Before the 1940s, the United Kingdom had managed Australia's foreign relations as a matter of course. Curtin's decision to formally adopt the Statute of Westminster in late 1942 was a demonstration to the international community that Australia was an independent nation.
The act had just three sections, one setting out the short title, one declaring that the Act was to come into operation as soon as it received Royal Assent, and one declaring that the Statute of Westminster had been adopted, and was considered to have had effect since 3 September 1939, the beginning of World War II.1 For a simple Act, it had a significant effect.
Section 2 of the Statute of Westminster abrogated the effect of the Colonial Laws Validity Act of 1865, and adopting it meant that laws made by the Parliament of Australia which were repugnant to British laws were no longer invalid. Section 4 of the Statute provided that laws made by the Parliament of the United Kingdom would only have effect on a Dominion at the request of the government of that Dominion.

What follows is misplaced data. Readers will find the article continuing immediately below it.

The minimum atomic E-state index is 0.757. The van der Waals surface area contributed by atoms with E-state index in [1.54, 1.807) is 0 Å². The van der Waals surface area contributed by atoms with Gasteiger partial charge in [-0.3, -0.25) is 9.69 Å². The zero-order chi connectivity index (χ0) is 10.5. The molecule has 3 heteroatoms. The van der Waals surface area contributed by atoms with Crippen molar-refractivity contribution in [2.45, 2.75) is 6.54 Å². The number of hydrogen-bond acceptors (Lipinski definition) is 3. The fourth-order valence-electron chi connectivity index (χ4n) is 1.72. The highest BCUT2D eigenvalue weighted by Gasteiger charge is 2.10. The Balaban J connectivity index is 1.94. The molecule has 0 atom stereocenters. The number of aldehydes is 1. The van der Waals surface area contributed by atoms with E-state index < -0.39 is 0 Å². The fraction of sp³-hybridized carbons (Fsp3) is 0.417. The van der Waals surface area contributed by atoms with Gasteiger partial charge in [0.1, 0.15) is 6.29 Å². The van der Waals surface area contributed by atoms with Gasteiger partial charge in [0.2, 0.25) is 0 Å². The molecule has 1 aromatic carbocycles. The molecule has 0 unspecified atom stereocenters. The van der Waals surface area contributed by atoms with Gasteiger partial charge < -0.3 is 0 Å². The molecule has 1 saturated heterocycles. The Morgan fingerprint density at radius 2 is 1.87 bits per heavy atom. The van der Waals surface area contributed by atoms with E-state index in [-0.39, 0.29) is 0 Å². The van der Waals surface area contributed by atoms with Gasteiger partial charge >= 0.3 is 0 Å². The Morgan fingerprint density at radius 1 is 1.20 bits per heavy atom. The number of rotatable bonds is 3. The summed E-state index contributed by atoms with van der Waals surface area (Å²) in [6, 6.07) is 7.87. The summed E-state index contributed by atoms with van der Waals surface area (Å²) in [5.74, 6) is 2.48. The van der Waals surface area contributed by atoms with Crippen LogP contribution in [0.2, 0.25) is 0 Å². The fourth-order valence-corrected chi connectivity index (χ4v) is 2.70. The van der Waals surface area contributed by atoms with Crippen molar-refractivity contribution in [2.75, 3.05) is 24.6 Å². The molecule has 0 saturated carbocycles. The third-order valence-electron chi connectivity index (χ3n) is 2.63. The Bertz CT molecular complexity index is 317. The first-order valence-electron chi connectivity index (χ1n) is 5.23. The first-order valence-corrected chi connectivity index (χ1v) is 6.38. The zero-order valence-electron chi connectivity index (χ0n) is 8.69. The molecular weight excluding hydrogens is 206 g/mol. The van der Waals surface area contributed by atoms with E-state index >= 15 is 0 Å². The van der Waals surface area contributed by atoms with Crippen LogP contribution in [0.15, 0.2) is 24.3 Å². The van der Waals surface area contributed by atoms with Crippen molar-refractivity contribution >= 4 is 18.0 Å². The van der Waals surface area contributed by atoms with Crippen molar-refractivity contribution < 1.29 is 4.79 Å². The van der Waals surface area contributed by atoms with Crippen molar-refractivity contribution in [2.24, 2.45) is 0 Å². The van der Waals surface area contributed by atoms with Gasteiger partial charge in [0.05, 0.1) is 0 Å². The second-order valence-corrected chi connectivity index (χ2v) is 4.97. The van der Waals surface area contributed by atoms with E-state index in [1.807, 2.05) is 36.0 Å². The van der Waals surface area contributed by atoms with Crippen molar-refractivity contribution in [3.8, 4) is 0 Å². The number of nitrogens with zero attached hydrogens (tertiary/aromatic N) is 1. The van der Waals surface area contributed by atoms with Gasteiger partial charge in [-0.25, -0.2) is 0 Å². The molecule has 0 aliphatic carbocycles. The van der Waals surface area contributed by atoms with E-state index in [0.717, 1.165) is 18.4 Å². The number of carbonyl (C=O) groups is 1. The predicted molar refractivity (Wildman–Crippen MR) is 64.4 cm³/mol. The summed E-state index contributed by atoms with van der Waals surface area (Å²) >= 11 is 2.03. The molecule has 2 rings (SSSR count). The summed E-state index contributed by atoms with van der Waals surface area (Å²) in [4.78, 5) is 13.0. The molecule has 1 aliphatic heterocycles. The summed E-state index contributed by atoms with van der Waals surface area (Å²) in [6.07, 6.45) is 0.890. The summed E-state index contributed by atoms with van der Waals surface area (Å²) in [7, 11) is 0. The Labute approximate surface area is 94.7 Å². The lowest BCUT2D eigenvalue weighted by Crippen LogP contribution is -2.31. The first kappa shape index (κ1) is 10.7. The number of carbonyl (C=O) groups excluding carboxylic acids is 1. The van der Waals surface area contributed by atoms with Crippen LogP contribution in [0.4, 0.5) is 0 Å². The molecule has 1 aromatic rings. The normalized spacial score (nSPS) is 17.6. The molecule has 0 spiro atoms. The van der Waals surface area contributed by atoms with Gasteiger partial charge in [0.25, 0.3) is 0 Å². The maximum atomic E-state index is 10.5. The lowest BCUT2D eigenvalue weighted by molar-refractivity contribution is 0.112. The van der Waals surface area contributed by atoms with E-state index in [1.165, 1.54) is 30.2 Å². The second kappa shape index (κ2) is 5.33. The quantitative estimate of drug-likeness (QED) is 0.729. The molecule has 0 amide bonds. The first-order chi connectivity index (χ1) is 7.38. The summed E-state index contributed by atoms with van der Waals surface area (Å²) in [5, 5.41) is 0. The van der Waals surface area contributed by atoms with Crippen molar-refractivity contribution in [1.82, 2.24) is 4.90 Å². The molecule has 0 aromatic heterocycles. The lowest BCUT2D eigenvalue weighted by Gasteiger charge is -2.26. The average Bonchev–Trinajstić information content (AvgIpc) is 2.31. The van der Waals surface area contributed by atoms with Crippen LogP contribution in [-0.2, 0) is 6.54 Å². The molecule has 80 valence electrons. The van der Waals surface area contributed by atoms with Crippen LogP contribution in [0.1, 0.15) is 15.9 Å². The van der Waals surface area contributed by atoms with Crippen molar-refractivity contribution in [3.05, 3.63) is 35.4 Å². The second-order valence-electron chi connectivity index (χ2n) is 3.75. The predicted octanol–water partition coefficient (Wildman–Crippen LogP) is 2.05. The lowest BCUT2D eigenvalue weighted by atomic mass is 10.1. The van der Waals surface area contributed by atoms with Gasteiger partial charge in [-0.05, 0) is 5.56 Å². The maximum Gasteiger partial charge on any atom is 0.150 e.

Under the Colonial Courts of Admiralty Act 1890, the British monarch had the ability to reserve certain legislation for his or her own consideration, rather than simply allowing the Governor-General to give the Royal Assent on the monarch's behalf. Section 6 of the Statute removed this power. The Statute also removed British control over merchant shipping in Australian waters.
- "Parliamentary Handbook: Constitution - Statute of Westminster Adoption Act 1942". Parliament of Australia. Archived from the original on 2008-05-20. Retrieved 2008-05-06.
- "Statute of Westminster Adoption Act 1942". National Archives of Australia: Documenting a Democracy. Retrieved 8 August 2005.
- "Independent Foreign Policy". John Curtin Prime Ministerial Library. Retrieved 4 August 2005.